by Marilee Bodden
Whether it’s a new school or a new restaurant, no owner wants to consider the possibility that the opening of their new building will be delayed. Unfortunately, the statistics are clear: fewer than 25% of capital projects are completed by their original deadline.
Those delays don’t happen in a vacuum, either. They’re linked to cost overruns, PR problems, and lost opportunities. Failing to complete any construction project on time creates a ripple effect that can dramatically impact an organization’s bottom line.
While some construction project delays are unpredictable, most fall into recognizable patterns. You can’t control everything, but understanding when, where, and why delays tend to occur is the first essential step in mitigating their effect.
Let’s take a deeper dive into the top six most common reasons for construction project delays:
1. Improper Budgeting
Based on a study that analyzed all construction projects completed over a span of 70 years in 20 different countries, a whopping nine out of 10 projects experienced cost overruns.
That can be more than just a minor inconvenience. Failing to accurately estimate costs can result in any project screeching to a halt. When the money stops, so does everything else.
Project schedules are joined at the hip to project budgets, ensuring that there are sufficient funds to cover labor and material costs at each phase of the build. But if you’ve misjudged cost or cash flow, it’s likely that your job site will sit idle . . . ultimately costing you even more money in the long run.
2. Inadequate Planning & Scheduling
Inadequate planning and scheduling can lead to missed deadlines and increased costs, especially if you need to subsequently pay for additional labor to make up for missed work. Failing to properly schedule can also result in overbooked crews or unexpected labor shortages.
Efficient scheduling requires excellent visibility into the actions of your project team. Being able to set and track critical milestones or analyze daily field reports can give you insights into whether your schedule is in danger of slipping . . . and, if it is, why. Proactively analyzing project data is essential for ensuring that small delays don’t balloon into big problems.
3. Poor Communication
According to a study conducted by the Project Management Institute, poor communication is the root cause for over one-third of project failures. Without reliable communication tools and repeatable processes, miscommunication is a certainty on any project — especially on a construction project that involves potentially hundreds of stakeholders.
That miscommunication can result in decisions being made from stale information, important documentation not being readily available, and project team members working at cross purposes. Correcting the results of those missteps can push any construction project past its margin for scheduling error.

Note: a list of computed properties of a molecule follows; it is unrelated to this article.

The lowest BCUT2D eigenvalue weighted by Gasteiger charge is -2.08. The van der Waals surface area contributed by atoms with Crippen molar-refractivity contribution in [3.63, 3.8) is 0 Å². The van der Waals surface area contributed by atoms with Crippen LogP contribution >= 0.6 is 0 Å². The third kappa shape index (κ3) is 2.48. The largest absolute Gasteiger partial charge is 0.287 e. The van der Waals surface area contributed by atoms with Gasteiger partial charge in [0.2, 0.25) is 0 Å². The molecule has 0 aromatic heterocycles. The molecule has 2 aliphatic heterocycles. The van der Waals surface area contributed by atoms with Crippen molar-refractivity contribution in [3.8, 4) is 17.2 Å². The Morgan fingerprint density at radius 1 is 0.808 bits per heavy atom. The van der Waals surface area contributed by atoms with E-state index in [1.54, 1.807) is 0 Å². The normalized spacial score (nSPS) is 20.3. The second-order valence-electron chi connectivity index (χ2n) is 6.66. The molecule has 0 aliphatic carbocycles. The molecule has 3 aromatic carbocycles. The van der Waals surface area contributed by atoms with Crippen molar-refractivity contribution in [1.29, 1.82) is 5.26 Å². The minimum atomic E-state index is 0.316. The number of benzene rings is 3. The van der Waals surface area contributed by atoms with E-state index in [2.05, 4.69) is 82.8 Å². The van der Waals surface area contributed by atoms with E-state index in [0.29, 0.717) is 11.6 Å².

4. Lack of Materials
Failing to order materials on time, cost fluctuations, shipping delays, supply chain disruptions – all of these can seriously impact a project in terms of delays and cost overruns. And the COVID pandemic has only made the situation worse.
As an owner, you may not have control over the supply chain. But you do need drill-down visibility into your budget to be able to track your balance-to-finish and verify that what you should have spent by this point in the project actually has been spent. If not, it’s time to ask questions sooner rather than later.
5. Data Blind Spots
Too many owners rely on contractors and other third-parties to keep them informed about the health of their project. All too often, what they get is at best an incomplete picture of what’s really happening. At worst, they’re being fed bad data by contractors who prefer not to have to answer tough questions about why schedules have slipped or costs have increased.
Real data-informed decision making is impossible if you’re dealing with trickle-down information. You need quick, full access to every piece of project information. And if you’re not convinced of the importance of owning your own project data instead of outsourcing it to others, consider this alarming stat: bad data caused up to $1.8 trillion in losses in 2020 alone.
6. Inclement Weather
There’s not much anyone can do about the weather except complain about it, unfortunately. But if the other processes we’ve discussed are sound — budgeting, scheduling, communication, data and documentation — then your chances of mitigating weather delays are significantly improved.
Being able to create a realistic contingencies based on prior or similar projects can give you the flexibility you need to get your current one back on track as quickly as possible. Without that ability, you might be dead in the water.
Avoiding Construction Project Delays
Successfully mitigating construction delays doesn’t happen by accident. It’s the result of the right processes paired with the right tools.
The right construction project management software can be the most important tool in that formula. According to one recent survey, 61% of construction firms said that leveraging project management technology greatly reduced project error. And the World Economic Forum has identified some truly astonishing savings from full-scale digitization of construction documentation.
When considering a construction management platform for adoption, make sure that it was developed to safeguard your interests as the project owner, not simply add conveniences for your contractor. If you ultimately aren’t the one controlling the information, you can’t make decisions based on accurate, real-time data . . . and that means that your odds of falling behind schedule increase every week.
To see how Owner Insite’s construction project management software can help you ensure that your projects finish on-time and on-budget, contact us to schedule a short demo. The 20 minutes you spend now might save you months of delays later.